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This event will be held at Sarova Stanley Hotel the during the Nairobi Summit on ICPD25.
Join the Center for Global Development and PAI for a discussion with country policymakers, health financing experts, and the broader family planning community to explore how advocates and governments can work together as constructive partners in the design of UHC-oriented financing policies to ensure universal and high-quality family planning access. The reception followed by an interactive panel discussion.
• Francis Asenso-Boadi, Director, Provider Payment, National Health Insurance Scheme, Ghana
• Felice Apter, Visiting Fellow, Center for Global Development
• Anne Coolen, Country Director, Marie Stopes Ghana
• Elisha Dunn-Georgiou, Vice President of Policy and Advocacy, PA
• Amos Mwale, Executive Director, Centre for Reproductive Health and Education
• Wesley Mwambazi, Assistant Director for Health Care Financing, Ministry of Health, Zambia
• Wangui Muthigani Mbuthia, UHC Secretariat, Service Delivery, Ministry of Health, Kenya
ABOUT THE EVENT
As countries aspire to achieve affordable healthcare for all, universal health coverage (UHC) is high on the global development agenda. But for UHC to become reality, decisionmakers must make difficult choices about how to use limited health resources. Defining a health benefits package policy can help governments prioritize the highest-value investments amidst competing priorities and interest groups. Within this broader landscape, countries have also committed to advance sexual and reproductive health and rights for women and girls. What are the opportunities and challenges to ensuring family planning is embedded within UHC policy and benefits package design? How does this process consider the direct impact on women’s and girls’ access to critical services? How can the family planning community effectively engage in the UHC agenda, including health financing reforms? Where are opportunities to work alongside government counterparts toward mutual goals?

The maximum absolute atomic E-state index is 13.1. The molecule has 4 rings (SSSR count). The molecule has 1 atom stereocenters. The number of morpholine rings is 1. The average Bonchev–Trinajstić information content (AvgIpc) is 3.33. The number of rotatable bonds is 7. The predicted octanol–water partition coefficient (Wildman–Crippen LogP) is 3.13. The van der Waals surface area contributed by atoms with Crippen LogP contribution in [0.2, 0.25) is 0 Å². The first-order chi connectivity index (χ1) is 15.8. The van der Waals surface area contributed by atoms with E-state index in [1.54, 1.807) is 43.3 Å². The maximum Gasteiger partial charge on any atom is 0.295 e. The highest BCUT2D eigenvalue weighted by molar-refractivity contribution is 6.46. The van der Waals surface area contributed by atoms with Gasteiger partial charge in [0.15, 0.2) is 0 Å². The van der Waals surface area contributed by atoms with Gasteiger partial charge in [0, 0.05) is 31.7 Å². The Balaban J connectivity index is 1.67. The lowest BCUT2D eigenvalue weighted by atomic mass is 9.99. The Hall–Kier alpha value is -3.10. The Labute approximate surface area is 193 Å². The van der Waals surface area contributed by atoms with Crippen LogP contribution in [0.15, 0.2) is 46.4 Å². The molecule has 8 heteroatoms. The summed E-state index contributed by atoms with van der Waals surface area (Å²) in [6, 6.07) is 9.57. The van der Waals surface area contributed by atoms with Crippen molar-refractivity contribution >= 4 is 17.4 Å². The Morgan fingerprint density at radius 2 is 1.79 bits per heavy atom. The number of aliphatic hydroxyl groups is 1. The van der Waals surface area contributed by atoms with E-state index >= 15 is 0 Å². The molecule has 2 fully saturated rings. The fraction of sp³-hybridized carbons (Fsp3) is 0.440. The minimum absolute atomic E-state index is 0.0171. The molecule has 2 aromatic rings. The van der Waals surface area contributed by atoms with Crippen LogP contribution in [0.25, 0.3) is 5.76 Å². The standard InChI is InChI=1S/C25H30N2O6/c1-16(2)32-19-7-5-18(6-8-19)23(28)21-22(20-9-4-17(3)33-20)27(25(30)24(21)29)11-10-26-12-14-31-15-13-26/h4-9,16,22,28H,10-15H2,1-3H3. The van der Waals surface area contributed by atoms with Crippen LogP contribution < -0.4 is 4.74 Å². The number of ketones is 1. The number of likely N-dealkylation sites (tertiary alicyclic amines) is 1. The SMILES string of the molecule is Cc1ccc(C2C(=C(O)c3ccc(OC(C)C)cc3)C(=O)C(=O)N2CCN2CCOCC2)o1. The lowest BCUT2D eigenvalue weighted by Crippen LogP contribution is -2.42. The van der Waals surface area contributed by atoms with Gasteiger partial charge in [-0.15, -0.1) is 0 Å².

Join the Center for Global Development and PAI for a discussion with country policymakers, health financing experts, and the broader family planning community to explore how advocates and governments can work together as constructive partners in the design of UHC-oriented financing policies to ensure universal and high-quality family planning access.
David Evans, Senior Fellow at the Center for Global Development, will present new research which tests the impact of publicly providing day-care for children age 0-3 on children’s development, labour market participation for mothers, grandmothers, and others, and household well-being in Brazil. Following David’s presentation, Matthew Jukes will provide commentary and questions on the research and will position the findings within broader early childhood development policy and research.
Public health programs such antiretroviral therapy (ART) for HIV are likely to have positive spillover benefits to community members beyond the targeted beneficiaries that could be many times larger than the direct benefits. Join CGD for a brownbag seminar to discuss Dr. Zoë McLaren’s recent study evaluating the direct and indirect impact of AIDS treatment on labor market outcomes in rural South Africa, using HIV test results to separately identify the impact by HIV status. The study estimates the impact of access to treatment using a rigorous statistical approach including machine learning methods. The work finds that the scale up of ART access led to employment increases not only among HIV-positive individuals, but also among HIV-negative individuals who had no HIV-positive household members. Investments in health-related human capital may therefore have important stimulus effects on local economies that should be considered alongside conventional economic policy.
Public spending on social sectors can play a crucial role in inclusive and sustained growth in low- and middle-income countries, and in delivering the health, education, and social protection outcomes to which governments and their partners have committed as part of the 2030 SDGs. Yet challenges are ahead. A large gap remains between the resources currently devoted to social sectors and the level needed to meet SDG targets. Each SDG has its own resource demands that require governments to weigh the costs and benefits of public spending across a range of uses. Finally, current and upcoming transitions in health and development aid, modest domestic resource mobilization gains, and rising debt service obligations put pressure on the fiscal envelope.
The first target under Sustainable Development Goal 4 (Education) is for all children to be completing lower secondary school with minimum proficiency by 2030. At present just 4 in 10 children in low-income countries are even completing lower secondary, never mind with relevant learning outcomes. What role can public sector financing of non-state school provision play to provide greater quality access to education?